Pier and Beam: An Alternative to Slab Foundation
DURATION 5 min read
Houston residents have been dealing with flooding issues since the city’s founding 180 years ago. According to the Weather Channel, the Bayou City experiences an average of five days of flooding every year, making the greater Houston area the flood capital of the nation. So naturally, developers and homeowners are seeking solutions to reduce this risk.
One solution that has been around for a while is the use of a pier and beam foundation as an alternative to standard slab on grade foundation. This alternative is not a new concept and has been used in single-family and commercial structures in the Houston area throughout the city’s history. Take a trip through Houston’s historic Heights neighborhood and you will see many homes and structures with this type of foundation.
What is a Pier and Beam Foundation?
These days, pier and beam foundation is commonly found in older homes, but due to recent flood damage caused several significant rainfall events and recent changes to floodplain regulations by local regulating authorities, more home builders are converting to pier and beam to mitigate the chances of flood damage.
A pier and beam foundation is constructed with three primary elements: concrete footing, piers and support beams. First, concrete footings are buried eight or more feet to anchor the structure and prevent shifting. Piers, which are typically concrete, are then attached to the footing. Lastly, support beams are placed along the piers to connect the floor joists beneath the flooring.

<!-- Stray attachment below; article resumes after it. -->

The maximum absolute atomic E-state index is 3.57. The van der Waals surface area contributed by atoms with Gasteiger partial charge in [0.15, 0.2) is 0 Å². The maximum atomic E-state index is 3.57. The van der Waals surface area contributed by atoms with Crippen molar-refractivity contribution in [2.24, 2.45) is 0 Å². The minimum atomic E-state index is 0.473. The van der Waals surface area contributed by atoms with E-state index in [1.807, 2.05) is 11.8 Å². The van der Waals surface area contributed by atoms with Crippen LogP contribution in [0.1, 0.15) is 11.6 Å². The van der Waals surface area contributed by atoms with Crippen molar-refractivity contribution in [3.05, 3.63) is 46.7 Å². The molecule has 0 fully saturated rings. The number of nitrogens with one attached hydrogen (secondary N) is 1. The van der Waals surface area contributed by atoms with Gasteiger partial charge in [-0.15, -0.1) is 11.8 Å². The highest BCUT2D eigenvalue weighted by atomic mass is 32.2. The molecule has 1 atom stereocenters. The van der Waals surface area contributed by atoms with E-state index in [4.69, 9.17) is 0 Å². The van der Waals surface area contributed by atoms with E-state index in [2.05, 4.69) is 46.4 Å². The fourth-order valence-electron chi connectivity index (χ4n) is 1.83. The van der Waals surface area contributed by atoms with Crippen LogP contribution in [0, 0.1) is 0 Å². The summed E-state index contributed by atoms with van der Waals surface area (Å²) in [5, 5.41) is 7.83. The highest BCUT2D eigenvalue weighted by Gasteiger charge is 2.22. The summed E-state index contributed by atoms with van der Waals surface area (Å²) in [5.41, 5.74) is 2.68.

A pier and beam foundation allows the home to sit 20 plus inches off the ground, creating a crawlspace that can be accessed from the home’s exterior. This crawlspace allows water to flow under the structure, rather than around a concrete slab in the event of a flood. This method helps developers comply with zero net fill regulations by raising the finished flood of the structure without adding mounds of dirt or a raised concrete slab that requires compensating excavation and storage volume.
Do Pier and Beam Foundations Work?
The Federal Emergency Management Agency (FEMA) conducted a loss avoidance study in southern Louisiana following Hurricane Isaac. The agency looked at 23 homes elevated with a pier and beam structure to see how they fared during the storm.
All 23 homes would have suffered more than two feet of flooding had they not been elevated. Had this damage occurred, it would have resulted in an estimated $2.24 million in repairs, which is 95 percent of the cost to elevate the structures. Though the losses avoided ratio was less than one (0.95), FEMA noted this study only represents one flood event over seven years, so the value of elevating a home is expected to pay for itself several times over the life of the structure.
In a separate FEMA loss avoidance study, FEMA evaluated pier and beam homes in Houston following Hurricane Harvey. The study found 1,618 elevated properties in our coastal area avoided more than $330 million in losses. These homes were elevated through $205 million worth of grants from FEMA, resulting in a return of investment of 161 percent.
FEMA concluded in both studies that elevating a home is an effective long-term solution to preventing flood damage.